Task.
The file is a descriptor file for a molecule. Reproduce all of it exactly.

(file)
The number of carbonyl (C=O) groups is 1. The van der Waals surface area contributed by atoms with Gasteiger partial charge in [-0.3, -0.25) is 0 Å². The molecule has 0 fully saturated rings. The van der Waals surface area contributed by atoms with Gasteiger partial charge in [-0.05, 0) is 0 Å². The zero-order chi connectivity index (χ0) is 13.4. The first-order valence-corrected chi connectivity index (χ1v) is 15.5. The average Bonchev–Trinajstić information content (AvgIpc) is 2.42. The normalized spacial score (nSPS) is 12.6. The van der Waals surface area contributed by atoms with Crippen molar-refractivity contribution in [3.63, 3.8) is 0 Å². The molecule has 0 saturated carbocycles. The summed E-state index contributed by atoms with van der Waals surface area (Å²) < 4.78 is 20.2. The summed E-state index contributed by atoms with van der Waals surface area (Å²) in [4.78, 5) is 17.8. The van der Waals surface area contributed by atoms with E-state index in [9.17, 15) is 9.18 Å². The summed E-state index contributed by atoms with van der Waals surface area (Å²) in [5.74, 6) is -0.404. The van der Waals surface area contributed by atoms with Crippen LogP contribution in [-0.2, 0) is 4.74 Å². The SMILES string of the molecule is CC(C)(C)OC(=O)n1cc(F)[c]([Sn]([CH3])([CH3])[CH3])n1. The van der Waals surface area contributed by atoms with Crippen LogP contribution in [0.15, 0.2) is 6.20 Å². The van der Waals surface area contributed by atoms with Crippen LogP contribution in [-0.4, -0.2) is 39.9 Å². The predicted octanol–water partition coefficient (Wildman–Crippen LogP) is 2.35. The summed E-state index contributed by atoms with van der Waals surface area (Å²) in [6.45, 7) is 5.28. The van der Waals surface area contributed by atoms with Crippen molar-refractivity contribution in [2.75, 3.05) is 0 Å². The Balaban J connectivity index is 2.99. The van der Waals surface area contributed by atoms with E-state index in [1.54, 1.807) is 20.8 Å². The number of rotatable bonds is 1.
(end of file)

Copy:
The number of carbonyl (C=O) groups is 1. The van der Waals surface area contributed by atoms with Gasteiger partial charge in [-0.3, -0.25) is 0 Å². The molecule has 0 fully saturated rings. The van der Waals surface area contributed by atoms with Gasteiger partial charge in [-0.05, 0) is 0 Å². The zero-order chi connectivity index (χ0) is 13.4. The first-order valence-corrected chi connectivity index (χ1v) is 15.5. The average Bonchev–Trinajstić information content (AvgIpc) is 2.42. The normalized spacial score (nSPS) is 12.6. The van der Waals surface area contributed by atoms with Crippen molar-refractivity contribution in [3.63, 3.8) is 0 Å². The molecule has 0 saturated carbocycles. The summed E-state index contributed by atoms with van der Waals surface area (Å²) < 4.78 is 20.2. The summed E-state index contributed by atoms with van der Waals surface area (Å²) in [4.78, 5) is 17.8. The van der Waals surface area contributed by atoms with E-state index in [9.17, 15) is 9.18 Å². The summed E-state index contributed by atoms with van der Waals surface area (Å²) in [5.74, 6) is -0.404. The van der Waals surface area contributed by atoms with Crippen LogP contribution in [-0.2, 0) is 4.74 Å². The SMILES string of the molecule is CC(C)(C)OC(=O)n1cc(F)[c]([Sn]([CH3])([CH3])[CH3])n1. The van der Waals surface area contributed by atoms with Crippen LogP contribution in [0.15, 0.2) is 6.20 Å². The van der Waals surface area contributed by atoms with Crippen LogP contribution in [-0.4, -0.2) is 39.9 Å². The predicted octanol–water partition coefficient (Wildman–Crippen LogP) is 2.35. The summed E-state index contributed by atoms with van der Waals surface area (Å²) in [6.45, 7) is 5.28. The van der Waals surface area contributed by atoms with Crippen molar-refractivity contribution in [2.75, 3.05) is 0 Å². The Balaban J connectivity index is 2.99. The van der Waals surface area contributed by atoms with E-state index in [1.54, 1.807) is 20.8 Å². The number of rotatable bonds is 1.